Thursday, December 4, 2014

Weekly report: Surprising wolf study, new wilderness protections and grizzlies

Posted By on Thu, Dec 4, 2014 at 5:13 PM

click to enlarge A new study from WSU finds killing wolves tends to result in increased livestock attacks. - YOUNG KWAK
  • Young Kwak
  • A new study from WSU finds killing wolves tends to result in increased livestock attacks.

OUTLANDER serves as a weekly round up of Inland Northwest outdoor recreation and natural resources news. This feature will highlight a wide variety of issues and events, ranging from camping tips to national environmental disputes. We’ll also try to include some scenic photos. Feel free to pass along suggestions or curiosities celebrating the Great Outdoors.

A new WSU study linking the killing of wolves to increased livestock attacks picked up a lot of press this week, surprising man and challenging assumptions. (WSU) For tons of panel discussion on wolf management, check out this video collection. (Conservation Northwest)

Assessing the scale and safety of oil train shipments across the country. (WSJ, with interactive map)

Good news: Clean up of Seattle’s Duwamish River. Bad news: 1 million cubic yards of waste to be dumped in Eastern Washington. (HCN)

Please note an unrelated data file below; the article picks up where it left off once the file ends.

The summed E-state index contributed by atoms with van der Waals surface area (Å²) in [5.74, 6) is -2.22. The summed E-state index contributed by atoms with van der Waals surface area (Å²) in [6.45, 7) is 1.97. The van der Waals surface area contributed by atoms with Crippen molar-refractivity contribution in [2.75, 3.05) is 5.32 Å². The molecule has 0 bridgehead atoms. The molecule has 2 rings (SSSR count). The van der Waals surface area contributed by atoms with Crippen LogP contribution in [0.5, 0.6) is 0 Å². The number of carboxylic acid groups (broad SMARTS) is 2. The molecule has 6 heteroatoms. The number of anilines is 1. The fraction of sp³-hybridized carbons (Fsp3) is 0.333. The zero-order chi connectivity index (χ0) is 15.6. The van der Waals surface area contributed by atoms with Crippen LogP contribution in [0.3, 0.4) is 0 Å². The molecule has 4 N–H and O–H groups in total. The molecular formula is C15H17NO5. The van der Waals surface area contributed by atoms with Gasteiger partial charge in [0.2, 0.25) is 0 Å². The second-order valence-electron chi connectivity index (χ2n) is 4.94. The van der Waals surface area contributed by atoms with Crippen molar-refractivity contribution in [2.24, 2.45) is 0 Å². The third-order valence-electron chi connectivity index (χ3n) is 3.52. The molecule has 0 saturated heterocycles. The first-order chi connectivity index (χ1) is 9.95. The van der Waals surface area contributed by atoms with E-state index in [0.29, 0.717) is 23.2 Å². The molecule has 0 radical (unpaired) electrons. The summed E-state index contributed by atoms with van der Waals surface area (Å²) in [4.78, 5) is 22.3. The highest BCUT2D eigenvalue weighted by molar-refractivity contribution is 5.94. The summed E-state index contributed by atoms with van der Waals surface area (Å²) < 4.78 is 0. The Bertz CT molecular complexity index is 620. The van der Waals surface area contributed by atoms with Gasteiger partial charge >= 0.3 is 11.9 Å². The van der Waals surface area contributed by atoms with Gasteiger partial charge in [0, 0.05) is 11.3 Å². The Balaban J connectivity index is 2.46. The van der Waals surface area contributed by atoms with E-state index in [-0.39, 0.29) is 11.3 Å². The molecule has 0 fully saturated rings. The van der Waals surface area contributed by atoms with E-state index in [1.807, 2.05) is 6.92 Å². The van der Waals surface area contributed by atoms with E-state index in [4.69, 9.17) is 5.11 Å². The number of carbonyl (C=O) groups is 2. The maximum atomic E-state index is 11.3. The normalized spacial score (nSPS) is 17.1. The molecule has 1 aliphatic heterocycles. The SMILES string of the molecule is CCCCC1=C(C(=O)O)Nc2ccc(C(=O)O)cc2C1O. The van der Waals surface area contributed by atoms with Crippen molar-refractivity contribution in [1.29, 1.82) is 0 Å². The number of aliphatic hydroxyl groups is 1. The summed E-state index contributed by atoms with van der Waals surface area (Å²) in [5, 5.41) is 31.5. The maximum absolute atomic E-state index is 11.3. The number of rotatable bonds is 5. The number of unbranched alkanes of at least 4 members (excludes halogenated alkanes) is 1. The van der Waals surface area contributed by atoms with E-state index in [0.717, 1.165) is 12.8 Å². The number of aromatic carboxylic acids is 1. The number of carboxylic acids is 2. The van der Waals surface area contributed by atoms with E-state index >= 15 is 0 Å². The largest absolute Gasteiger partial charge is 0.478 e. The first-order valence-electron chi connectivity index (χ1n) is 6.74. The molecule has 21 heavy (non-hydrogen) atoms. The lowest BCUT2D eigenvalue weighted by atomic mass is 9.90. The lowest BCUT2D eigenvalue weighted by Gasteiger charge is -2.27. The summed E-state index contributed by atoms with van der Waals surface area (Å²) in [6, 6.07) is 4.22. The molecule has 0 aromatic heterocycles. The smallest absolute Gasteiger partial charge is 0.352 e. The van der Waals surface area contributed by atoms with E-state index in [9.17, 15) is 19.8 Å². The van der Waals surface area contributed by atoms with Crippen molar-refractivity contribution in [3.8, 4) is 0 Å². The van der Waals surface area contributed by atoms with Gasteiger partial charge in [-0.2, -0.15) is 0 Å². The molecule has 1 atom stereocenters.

U.S. House of Representatives passes expanded wilderness protections. (OPB)

A Northeast Washington bighorn sheep herd could help other regional herds rebound and protect genetic diversity. (S-R, with a pretty majestic photo)

An in-depth look at potential for Grizzly reintroduction to the North Cascades. (NatGeo)

WSU Grizzly Center starting fellowship in memory of researcher. (WSU)

Three Idaho men lose hunting rights after using powered parachute to spot deer. (S-R)

Snake-Clearwater Steelhead derby decided by 1/100th of a pound. (NW Sportsman)

Idaho fish study finds significant gains for once all-but-extinct Snake River sockeye. (BPA)

WSU hosting a Ski and Gear Swap this weekend. (WSU)

Sandpoint officials grappling with potential impacts of new EPA water protections. (CdAPress)

The Nature Conservancy to buy 2,538 acres of Olympic Peninsula to help restore habitat. (SeattlePI)

It’s that time of year: Bald eagles have started congregating at Lake Coeur d’Alene. (CdAPress)


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